Sawbwa resplendens

In keeping with the theme of unique fish, we have the Yunnanilus sp. “Burmese Rosy Loach”. Originally described as "Tuberoschistura arakanensis", the small loach seems to show more similarities of the genus Yunnanilus, and therefore I will refer to it as such here. Though much is unknown about this amazing little creature, I believe it gets about two inches in length. Healthy males show an amazing reddish-orange color while females are a pale orange. Both have a black stripe running horizontal along the body. A regular diet of frozen daphnia, baby brine shrimp, and catfish pellets will keep your Burmese Rosy Loaches in great health. Like most loaches, these fish are sociable and should be kept in small schools. As if being rarely seen in the hobby wasn’t unique enough, this fish does something else that sets the genus apart from the rest - it swims at a 45 degree angle! I just know that once in your tank, these loaches will show some real character!

Yunnanilus sp. "Rosy"

The top of the tank may need a little action. Danio Choprae “Glowlight Danio” will do just the trick. D. choprae lives most of its life swimming in the middle of the aquarium in search of food. This fish, in my opinion, is extremely underrated in the hobby. There is nothing but color on these little fish! A yellow-gold color covers the body. A red stripe starts at the middle of the body and runs to the tail. There are 6 or 7 green vertical bars that also start in the middle of the body. If you want something active and eye-catching in the aquarium, then C. choprae is just the right fish!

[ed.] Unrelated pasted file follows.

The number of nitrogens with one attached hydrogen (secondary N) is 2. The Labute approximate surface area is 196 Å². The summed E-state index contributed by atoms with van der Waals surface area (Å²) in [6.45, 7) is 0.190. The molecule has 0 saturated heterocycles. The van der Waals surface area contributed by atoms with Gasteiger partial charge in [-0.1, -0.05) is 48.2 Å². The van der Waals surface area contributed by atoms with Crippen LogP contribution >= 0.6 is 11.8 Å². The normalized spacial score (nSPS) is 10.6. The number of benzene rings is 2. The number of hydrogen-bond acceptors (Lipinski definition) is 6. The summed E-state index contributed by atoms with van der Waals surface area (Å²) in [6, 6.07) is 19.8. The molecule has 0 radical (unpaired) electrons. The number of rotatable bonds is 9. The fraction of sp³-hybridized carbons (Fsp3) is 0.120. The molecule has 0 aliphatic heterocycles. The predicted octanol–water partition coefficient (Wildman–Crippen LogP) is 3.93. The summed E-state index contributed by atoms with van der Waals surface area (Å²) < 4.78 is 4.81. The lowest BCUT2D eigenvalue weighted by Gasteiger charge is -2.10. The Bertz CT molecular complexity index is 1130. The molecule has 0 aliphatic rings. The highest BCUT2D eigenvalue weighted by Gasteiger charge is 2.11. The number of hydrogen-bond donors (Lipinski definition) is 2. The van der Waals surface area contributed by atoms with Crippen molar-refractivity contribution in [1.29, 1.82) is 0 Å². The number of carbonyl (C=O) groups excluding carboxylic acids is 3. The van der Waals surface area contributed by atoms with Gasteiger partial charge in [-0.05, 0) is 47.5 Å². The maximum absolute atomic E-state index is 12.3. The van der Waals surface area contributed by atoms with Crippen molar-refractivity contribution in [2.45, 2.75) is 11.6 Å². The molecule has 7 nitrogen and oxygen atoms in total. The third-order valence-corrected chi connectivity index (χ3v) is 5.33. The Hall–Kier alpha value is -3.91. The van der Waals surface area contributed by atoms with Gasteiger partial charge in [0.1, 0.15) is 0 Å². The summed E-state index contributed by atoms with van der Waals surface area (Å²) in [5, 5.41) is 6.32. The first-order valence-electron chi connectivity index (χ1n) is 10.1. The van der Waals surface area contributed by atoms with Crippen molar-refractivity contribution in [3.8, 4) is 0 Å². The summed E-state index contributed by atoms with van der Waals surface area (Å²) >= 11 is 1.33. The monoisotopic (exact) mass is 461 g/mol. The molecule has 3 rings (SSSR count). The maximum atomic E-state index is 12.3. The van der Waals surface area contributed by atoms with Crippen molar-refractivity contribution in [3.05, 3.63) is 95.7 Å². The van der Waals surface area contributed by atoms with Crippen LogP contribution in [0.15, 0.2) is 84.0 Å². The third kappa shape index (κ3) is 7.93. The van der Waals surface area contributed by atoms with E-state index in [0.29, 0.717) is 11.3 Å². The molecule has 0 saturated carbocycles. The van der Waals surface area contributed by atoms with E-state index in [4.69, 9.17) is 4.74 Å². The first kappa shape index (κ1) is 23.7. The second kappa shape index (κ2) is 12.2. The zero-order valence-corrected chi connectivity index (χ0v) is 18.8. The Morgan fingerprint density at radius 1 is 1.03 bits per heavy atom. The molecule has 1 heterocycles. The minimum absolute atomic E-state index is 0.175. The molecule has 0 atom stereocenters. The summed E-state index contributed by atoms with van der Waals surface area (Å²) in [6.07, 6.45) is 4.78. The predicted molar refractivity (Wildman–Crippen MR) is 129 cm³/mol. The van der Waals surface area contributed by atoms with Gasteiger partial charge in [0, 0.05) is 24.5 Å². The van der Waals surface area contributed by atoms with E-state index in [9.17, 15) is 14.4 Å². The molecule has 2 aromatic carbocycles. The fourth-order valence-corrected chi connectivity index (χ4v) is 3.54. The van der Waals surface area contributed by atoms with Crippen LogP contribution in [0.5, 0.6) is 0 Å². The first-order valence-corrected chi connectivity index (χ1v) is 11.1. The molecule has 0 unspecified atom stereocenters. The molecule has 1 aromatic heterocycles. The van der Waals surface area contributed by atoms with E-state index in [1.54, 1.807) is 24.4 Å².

Danio choprae

Of course there are the beautiful and ever so popular Danio margaritatus “Celestial Pearl Danios”, but we’re looking for more obscure fish for our Burmese biotope. There is a less-seen cousin that in my opinion is just as rad. Danio erythromicron “Emerald Dwarf Rasbora” looks like a little tiger with its silver stripes! The cheeks are a red color that goes well with their orange fins. This fish can be rather bashful, so it may take some time for them to start making a regular appearance in the tank. With the help of a dither fish like the D. choprae mentioned earlier, they’ll be darting around the foliage in no time. We only have a limited quantity of these fish, so act fast!

Danio margaritatus

Danio erythromicron

I’d say that would stock that ADA aquarium we were talking about at the beginning pretty well. Imagine the look on your friends faces when they see all the cool fish you’ve acquired. Before you know it they’ll be setting up their own Burmese biotopes, and you’ll be full of great pride knowing what you’ve inspired among your buddies! I hope this introduces you to some cool new fish that you never thought of keeping before. As always check out the products link for the current list. See you next week!

Anthony Perry
Sales Manager